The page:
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What S/W will simulate a transmission line type pulse transformer?
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jpsmith123@yahoo.com
electronics forum beginner


Joined: 26 Dec 2005
Posts: 3

PostPosted: Sun Jun 18, 2006 3:57 am    Post subject: What S/W will simulate a transmission line type pulse transformer? Reply with quote

I tried simulating a transmission line transformer (one end connected
in parallel, the other end in series) using "CircuitMaker 2000" and
"MultiSim 8", but apparently the models these programs use (even the
lossy line model) are not appropriate for this type of simulation.

I'm wondering, does anyone know of software that will realistically
simulate such transmission line based circuits in the time domain?
Thank you.
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John Popelish
electronics forum Guru


Joined: 29 Apr 2005
Posts: 1601

PostPosted: Sun Jun 18, 2006 4:15 am    Post subject: Re: What S/W will simulate a transmission line type pulse transformer? Reply with quote

jpsmith123@yahoo.com wrote:
Quote:
I tried simulating a transmission line transformer (one end connected
in parallel, the other end in series) using "CircuitMaker 2000" and
"MultiSim 8", but apparently the models these programs use (even the
lossy line model) are not appropriate for this type of simulation.

I'm wondering, does anyone know of software that will realistically
simulate such transmission line based circuits in the time domain?
Thank you.

I have been working up a spice model of a transmission line

transformer that approximates it with 16 inductances and 17
capacitances. It was meant to model a transformer wound through two
flat cable cores, so that the winding pair runs straight down the
slots, with the ends as far as possible from each other. It includes
the 120 mutual inductance coupling factors that model the reduction of
coupling efficiency as turns get further apart and both the normal
transmission line capacitance per length and the capacitance between 1
turn and the next of the pair. The responses have not been tested
against actual measurements, but they look quite reasonable, as long
as the phase shift per inductance segment is a small part of a cycle.

I selected the inductance and capacitance values to fit test data on a
particular example, but you can change them.

I built it for LTspice, free download at:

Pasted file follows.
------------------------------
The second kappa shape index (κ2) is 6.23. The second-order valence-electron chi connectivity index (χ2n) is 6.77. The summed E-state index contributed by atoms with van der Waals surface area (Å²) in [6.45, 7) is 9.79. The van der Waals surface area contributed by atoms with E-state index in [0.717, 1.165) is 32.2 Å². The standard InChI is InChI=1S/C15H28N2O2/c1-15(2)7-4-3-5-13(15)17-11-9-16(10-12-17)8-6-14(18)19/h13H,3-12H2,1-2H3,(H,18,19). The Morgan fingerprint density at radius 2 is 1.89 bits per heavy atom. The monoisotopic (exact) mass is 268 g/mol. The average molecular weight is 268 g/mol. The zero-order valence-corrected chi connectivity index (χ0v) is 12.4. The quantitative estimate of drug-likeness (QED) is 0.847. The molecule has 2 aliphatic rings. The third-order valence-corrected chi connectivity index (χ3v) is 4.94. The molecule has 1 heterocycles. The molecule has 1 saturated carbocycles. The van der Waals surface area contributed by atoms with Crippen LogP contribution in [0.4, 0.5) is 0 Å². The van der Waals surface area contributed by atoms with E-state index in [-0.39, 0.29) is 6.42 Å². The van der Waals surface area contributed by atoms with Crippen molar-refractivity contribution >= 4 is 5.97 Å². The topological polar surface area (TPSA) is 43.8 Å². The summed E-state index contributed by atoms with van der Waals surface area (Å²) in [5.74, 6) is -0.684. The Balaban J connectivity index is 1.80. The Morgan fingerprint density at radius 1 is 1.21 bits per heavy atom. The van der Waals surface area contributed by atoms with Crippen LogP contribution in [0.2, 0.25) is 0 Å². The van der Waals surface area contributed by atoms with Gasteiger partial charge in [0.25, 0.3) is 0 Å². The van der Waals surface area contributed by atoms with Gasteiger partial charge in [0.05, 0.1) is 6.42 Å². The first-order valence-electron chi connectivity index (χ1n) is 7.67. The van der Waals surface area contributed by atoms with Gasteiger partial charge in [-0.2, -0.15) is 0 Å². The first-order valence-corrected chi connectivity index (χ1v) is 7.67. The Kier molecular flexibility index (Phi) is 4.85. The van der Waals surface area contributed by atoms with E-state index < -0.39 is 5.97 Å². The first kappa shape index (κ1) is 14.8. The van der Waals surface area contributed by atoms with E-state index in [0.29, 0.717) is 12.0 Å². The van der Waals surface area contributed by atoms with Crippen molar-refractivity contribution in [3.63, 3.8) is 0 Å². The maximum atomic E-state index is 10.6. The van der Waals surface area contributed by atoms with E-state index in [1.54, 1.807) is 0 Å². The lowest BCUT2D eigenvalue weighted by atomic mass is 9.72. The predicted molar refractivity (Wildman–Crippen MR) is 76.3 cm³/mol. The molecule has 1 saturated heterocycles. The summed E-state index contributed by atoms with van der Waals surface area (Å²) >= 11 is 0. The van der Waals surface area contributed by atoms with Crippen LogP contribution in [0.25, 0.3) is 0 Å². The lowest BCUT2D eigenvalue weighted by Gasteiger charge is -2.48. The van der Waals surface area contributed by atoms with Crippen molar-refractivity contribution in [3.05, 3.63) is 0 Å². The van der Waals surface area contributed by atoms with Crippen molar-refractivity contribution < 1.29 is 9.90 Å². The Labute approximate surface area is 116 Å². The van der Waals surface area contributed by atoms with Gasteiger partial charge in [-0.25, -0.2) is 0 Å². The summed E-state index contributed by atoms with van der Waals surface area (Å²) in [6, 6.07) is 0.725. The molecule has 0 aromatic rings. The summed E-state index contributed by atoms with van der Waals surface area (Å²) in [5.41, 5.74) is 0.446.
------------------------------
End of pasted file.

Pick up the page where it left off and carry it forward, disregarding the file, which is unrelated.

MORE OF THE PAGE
http://www.linear.com/company/software.jsp

If you would like to have a copy of this component model and its
symbol file, email me.
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John Larkin
electronics forum Guru


Joined: 29 Apr 2005
Posts: 4320

PostPosted: Sun Jun 18, 2006 4:43 am    Post subject: Re: What S/W will simulate a transmission line type pulse transformer? Reply with quote

On Sun, 18 Jun 2006 00:15:46 -0400, John Popelish <jpopelish@rica.net>
wrote:

Quote:
jpsmith123@yahoo.com wrote:
I tried simulating a transmission line transformer (one end connected
in parallel, the other end in series) using "CircuitMaker 2000" and
"MultiSim 8", but apparently the models these programs use (even the
lossy line model) are not appropriate for this type of simulation.

I'm wondering, does anyone know of software that will realistically
simulate such transmission line based circuits in the time domain?
Thank you.

I have been working up a spice model of a transmission line
transformer that approximates it with 16 inductances and 17
capacitances. It was meant to model a transformer wound through two
flat cable cores, so that the winding pair runs straight down the
slots, with the ends as far as possible from each other. It includes
the 120 mutual inductance coupling factors that model the reduction of
coupling efficiency as turns get further apart and both the normal
transmission line capacitance per length and the capacitance between 1
turn and the next of the pair. The responses have not been tested
against actual measurements, but they look quite reasonable, as long
as the phase shift per inductance segment is a small part of a cycle.

I selected the inductance and capacitance values to fit test data on a
particular example, but you can change them.

I built it for LTspice, free download at:
http://www.linear.com/company/software.jsp

If you would like to have a copy of this component model and its
symbol file, email me.

A long string of L's and C's makes a good transmission line model, but
the number of sections explodes as a power of the delay/risetime
ratio. I've done lines with hundreds of sections.

Most Spice transmission line models contain a hidden isolation
transformer (you can apply DC between the 'shields' of opposite ends)
and aren't very realistic for things like transmission-line
transformers.

John
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Mike Engelhardt
electronics forum addict


Joined: 14 May 2005
Posts: 61

PostPosted: Sun Jun 18, 2006 7:05 pm    Post subject: Re: What S/W will simulate a transmission line type pulse transformer? Reply with quote

John,

Quote:
Most Spice transmission line models contain a hidden
isolation transformer (you can apply DC between the
'shields' of opposite ends) and aren't very realistic
for things like transmission-line transformers.